By Jose Martinez
While the dynamics of the contact center have changed dramatically over the past 10 years, its fundamental purpose remains constant. The center is focused on customer service. To that end, whether the customer is interacting with the center via phone, email, Web, IVR, or fax, that experience colors their opinion of the call center.
To provide top quality service while controlling costs, even the smallest centers now employ complex multiskill routing strategies, run multisite organizations, and support a wide range of multichannel contacts. While many of the centers manage contact handling across multiple sites and by skill types, most don’t have a proven multichannel management strategy. This article explains how the center can set the stage for effective multichannel contact handling and power it with workforce management technology.
Effective Multichannel Handling: There are several ways to manage multichannel contacts (such as email and Web chat). Some are more effective than others. One way is to create dedicated agent pools. One group can focus on email, another on outbound, a third on Web chat, and so forth. While this process will definitely work, it prevents the center from taking advantage of cross-training.
Another approach is the universal queue. Using this approach, contacts are automatically routed to the agent. They may handle an email, then an inbound call, and then a Web chat. It adds variety to their work and allows the center to maximize cross-training. In theory this sounds good, but in reality it’s fraught with management issues. For instance, it’s difficult for agents to switch gears that quickly. Agents go from researching a written inquiry to a sales-oriented phone conversation to an interactive online discussion – all within a 10 minute window.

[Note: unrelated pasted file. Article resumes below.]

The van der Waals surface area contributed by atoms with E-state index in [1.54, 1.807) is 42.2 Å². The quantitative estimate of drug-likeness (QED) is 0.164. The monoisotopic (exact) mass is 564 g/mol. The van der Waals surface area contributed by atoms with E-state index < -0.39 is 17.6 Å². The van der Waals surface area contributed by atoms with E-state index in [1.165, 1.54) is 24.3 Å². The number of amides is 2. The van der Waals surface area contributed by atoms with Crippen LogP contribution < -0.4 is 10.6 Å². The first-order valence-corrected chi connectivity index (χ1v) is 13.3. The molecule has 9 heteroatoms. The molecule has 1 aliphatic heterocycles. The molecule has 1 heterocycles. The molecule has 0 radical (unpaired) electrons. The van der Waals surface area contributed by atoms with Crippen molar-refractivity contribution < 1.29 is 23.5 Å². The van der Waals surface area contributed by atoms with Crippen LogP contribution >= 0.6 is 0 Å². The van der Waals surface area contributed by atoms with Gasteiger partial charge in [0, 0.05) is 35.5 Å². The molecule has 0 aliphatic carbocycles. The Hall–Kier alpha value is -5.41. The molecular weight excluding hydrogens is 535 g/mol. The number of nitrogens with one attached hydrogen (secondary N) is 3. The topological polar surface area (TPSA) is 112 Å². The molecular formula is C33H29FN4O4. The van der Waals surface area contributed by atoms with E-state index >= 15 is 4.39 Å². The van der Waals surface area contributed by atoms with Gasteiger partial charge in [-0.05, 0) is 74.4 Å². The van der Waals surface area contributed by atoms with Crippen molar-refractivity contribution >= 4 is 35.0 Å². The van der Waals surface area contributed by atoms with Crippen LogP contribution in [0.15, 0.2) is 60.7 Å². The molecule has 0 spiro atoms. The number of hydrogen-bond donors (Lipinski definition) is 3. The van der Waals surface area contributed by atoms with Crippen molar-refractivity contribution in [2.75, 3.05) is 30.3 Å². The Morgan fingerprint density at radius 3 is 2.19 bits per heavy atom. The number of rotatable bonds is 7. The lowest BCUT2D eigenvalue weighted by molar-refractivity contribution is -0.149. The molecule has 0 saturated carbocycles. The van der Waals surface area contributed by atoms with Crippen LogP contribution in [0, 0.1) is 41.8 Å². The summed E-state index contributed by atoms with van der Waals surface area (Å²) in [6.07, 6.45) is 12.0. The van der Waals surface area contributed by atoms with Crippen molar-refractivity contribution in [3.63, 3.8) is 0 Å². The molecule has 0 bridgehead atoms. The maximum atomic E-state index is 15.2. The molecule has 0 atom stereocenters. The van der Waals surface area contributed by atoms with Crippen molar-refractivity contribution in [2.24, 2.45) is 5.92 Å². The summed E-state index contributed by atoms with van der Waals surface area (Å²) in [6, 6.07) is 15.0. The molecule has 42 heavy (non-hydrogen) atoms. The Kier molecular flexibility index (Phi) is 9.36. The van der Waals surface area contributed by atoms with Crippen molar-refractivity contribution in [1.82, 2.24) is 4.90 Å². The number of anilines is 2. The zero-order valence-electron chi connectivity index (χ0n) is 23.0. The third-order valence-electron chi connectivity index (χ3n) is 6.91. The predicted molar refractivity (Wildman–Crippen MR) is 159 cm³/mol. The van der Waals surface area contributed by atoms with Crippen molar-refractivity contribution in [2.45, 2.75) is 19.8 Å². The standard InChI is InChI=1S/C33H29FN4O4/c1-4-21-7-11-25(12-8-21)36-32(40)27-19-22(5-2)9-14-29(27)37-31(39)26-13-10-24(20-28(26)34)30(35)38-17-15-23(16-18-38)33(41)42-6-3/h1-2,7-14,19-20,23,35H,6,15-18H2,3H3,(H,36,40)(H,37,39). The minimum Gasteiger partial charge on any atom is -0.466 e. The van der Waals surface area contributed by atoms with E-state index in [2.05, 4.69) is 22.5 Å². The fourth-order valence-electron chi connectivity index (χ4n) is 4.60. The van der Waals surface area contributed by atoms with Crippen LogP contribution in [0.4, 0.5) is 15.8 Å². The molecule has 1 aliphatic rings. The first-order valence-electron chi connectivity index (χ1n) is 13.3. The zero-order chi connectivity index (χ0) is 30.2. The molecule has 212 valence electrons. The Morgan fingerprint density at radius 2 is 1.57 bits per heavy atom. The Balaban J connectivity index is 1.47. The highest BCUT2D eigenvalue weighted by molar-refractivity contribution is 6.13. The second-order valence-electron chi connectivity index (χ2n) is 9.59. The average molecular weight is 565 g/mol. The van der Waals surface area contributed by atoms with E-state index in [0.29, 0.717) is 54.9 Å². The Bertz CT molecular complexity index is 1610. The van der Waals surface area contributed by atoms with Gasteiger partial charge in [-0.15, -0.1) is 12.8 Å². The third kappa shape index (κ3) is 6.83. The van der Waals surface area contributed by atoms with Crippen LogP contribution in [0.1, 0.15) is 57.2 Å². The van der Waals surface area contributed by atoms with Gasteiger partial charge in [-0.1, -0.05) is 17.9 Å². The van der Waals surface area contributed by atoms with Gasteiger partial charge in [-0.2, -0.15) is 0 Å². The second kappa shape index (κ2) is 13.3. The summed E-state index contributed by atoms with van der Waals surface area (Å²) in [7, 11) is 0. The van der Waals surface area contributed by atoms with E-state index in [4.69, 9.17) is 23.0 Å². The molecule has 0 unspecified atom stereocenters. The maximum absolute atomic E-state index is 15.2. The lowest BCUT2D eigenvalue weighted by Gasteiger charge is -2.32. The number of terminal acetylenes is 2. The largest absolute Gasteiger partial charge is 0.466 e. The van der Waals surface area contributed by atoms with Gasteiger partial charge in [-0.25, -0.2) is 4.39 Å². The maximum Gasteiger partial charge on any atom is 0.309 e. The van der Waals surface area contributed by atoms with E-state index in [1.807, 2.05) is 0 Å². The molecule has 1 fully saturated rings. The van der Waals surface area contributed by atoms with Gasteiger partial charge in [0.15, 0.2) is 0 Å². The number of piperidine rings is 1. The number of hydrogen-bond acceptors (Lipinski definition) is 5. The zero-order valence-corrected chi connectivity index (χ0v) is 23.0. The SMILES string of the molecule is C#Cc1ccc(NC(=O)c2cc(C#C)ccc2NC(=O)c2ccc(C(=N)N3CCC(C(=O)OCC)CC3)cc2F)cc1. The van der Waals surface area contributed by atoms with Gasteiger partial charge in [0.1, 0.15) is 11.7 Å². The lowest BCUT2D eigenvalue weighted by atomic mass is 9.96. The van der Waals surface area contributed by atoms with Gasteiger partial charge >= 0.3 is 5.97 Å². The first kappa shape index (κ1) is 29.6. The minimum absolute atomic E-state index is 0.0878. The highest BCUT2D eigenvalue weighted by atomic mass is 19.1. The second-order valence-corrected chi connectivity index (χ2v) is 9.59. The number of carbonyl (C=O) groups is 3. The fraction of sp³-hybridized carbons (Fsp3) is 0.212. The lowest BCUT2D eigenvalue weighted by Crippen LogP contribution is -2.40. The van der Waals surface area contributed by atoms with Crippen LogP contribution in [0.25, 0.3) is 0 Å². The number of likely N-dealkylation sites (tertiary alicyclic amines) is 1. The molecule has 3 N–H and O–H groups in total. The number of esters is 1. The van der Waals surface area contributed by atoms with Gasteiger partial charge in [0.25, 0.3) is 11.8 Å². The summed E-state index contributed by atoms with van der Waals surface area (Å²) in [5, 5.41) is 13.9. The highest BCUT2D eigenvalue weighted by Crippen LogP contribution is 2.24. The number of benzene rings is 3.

To overcome the challenges associated with the dedicated agents and universal queue methods, more and more centers are turning to skill-block scheduling. It automates multichannel contact handling to help the center realize cross-training advantages and overcome management issues.
With skill-block scheduling, the workforce management system finds optimal windows of time for agents to concentrate on specific multichannel contact types. Before realizing the full potential of skill-block scheduling, however, the center must lay the groundwork.
Determine Service Goals: Depending on the types of channels the center is managing, service goals will be different. For example, using a 20 second average speed-of-answer goal for inbound calls may work great. Unfortunately, it won’t work the same way for email because it’s a deferrable contact type.
To manage deferrable work, the center must set an appropriate timeframe for handling the inquiries. With email, that means figuring out how long the work will take to handle and then determining an appropriate backlog. The backlog should be large enough to keep agents busy, yet small enough to prevent the center from falling behind. Once that’s done, the center can set a response goal. Based on the calculations, 24-hours may be a good time frame.